So, I’m already a lousy mother, but WAIT! It gets worse. It really does. Don’t believe me? Try this on for size: I left Charlotte alone in the house. All alone. It was about 6:30 this morning. The hurricane-like winds were blowing the trash can against the house, causing a banging that was causing Charlotte to stir in her sleep. I know this, because she was in bed with me. So, I went outside to move it, and locked myself out of the house. So, to recap: Charlotte is in my bed, Chris is at a hotel for work, and I am OUTSIDE. As I’m taking stock of the situation I realize several things. First of all, I acknowledge that I am a disgrace of a mother. If there were mandatory IQ tests to determine whether or not one should be able to have children, well, let’s just say I’d be twenty pounds lighter and sleeping off a hangover, instead of standing outside my house, contemplating breaking a window. The next thing I realize is that Charlotte is on the bed, surely about to roll to her imminent doom. And finally, I remember that my brother-in-law lives a block away and has a key to my house.

Cut to me doing a combination of running and limping, clutching my chest as I make my way across the short distance. At this point I’m realizing I shouldn’t have been skipping the gym these past few weeks. Okay, years. Luckily, he was awake, as were my two youngest nieces, who, pajama clad and with massive bedheads, regarded me with confusion as I tearfully (and breathlessly) explained my situation. He calmly reassured me that she would be fine and drove me home. Before he had even pulled his key out of the door, I was down the hall and, with relief, observed her peacefully sleeping on my bed.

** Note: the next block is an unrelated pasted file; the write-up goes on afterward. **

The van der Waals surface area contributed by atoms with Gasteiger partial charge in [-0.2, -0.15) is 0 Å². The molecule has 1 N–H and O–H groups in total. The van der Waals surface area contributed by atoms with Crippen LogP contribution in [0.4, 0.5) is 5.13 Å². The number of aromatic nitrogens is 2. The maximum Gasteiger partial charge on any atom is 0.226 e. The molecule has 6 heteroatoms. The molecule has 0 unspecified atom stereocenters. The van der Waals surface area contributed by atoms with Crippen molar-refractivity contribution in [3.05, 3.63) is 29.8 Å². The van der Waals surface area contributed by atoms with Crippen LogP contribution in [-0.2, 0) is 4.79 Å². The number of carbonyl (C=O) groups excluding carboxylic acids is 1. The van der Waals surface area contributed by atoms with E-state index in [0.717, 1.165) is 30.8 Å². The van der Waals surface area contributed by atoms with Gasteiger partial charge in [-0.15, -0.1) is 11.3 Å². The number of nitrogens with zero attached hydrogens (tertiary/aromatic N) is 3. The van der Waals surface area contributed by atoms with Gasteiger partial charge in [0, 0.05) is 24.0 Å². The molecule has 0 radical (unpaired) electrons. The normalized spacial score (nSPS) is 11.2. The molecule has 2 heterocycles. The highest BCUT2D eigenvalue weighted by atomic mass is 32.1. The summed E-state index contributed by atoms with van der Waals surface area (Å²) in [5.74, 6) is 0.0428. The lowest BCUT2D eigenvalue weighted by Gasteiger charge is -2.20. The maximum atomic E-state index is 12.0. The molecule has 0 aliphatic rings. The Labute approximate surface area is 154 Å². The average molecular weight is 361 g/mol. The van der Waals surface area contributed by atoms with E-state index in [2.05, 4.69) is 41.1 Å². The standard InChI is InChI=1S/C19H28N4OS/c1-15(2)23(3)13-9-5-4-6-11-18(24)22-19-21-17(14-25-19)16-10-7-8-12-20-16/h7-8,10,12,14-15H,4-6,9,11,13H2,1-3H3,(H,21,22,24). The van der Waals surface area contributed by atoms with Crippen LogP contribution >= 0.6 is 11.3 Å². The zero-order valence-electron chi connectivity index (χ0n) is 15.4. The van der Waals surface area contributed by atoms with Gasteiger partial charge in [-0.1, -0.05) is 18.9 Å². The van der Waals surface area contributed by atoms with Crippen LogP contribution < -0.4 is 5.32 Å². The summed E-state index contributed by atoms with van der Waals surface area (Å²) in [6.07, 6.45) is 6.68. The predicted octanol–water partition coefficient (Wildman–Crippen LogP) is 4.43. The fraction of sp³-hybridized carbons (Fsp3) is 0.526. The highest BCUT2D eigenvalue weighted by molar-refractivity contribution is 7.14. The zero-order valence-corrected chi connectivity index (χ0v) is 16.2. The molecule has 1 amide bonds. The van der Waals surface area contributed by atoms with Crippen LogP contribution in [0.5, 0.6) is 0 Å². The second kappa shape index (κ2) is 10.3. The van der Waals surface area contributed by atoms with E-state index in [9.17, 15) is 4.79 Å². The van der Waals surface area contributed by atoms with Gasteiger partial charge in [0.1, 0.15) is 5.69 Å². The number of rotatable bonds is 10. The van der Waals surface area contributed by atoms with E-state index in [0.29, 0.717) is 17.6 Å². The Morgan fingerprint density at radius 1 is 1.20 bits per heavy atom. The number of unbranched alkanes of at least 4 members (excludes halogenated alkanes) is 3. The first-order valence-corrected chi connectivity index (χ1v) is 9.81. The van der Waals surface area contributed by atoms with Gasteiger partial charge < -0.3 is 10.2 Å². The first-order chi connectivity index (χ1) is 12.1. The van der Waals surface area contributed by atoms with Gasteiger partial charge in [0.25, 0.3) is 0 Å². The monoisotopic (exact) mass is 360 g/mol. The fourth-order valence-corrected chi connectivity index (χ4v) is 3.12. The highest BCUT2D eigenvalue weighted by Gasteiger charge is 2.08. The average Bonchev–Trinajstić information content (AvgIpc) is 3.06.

After telling Chris about the debacle over the phone, he heard Charlotte crying in the background. He said, “What’s wrong with her? Is she being taken away by Social Services?”


But seriously, I don’t know what sudden defect in my brain has caused me to let her fall off raised surfaces, or leave her alone in the house, or bump her head on the concrete slab in the parking lot of the hotel today when we came to join Chris. All I know is I will probably do something just as dumb or worse, fairly soon.

Wednesday, October 21, 2009

Crazy on You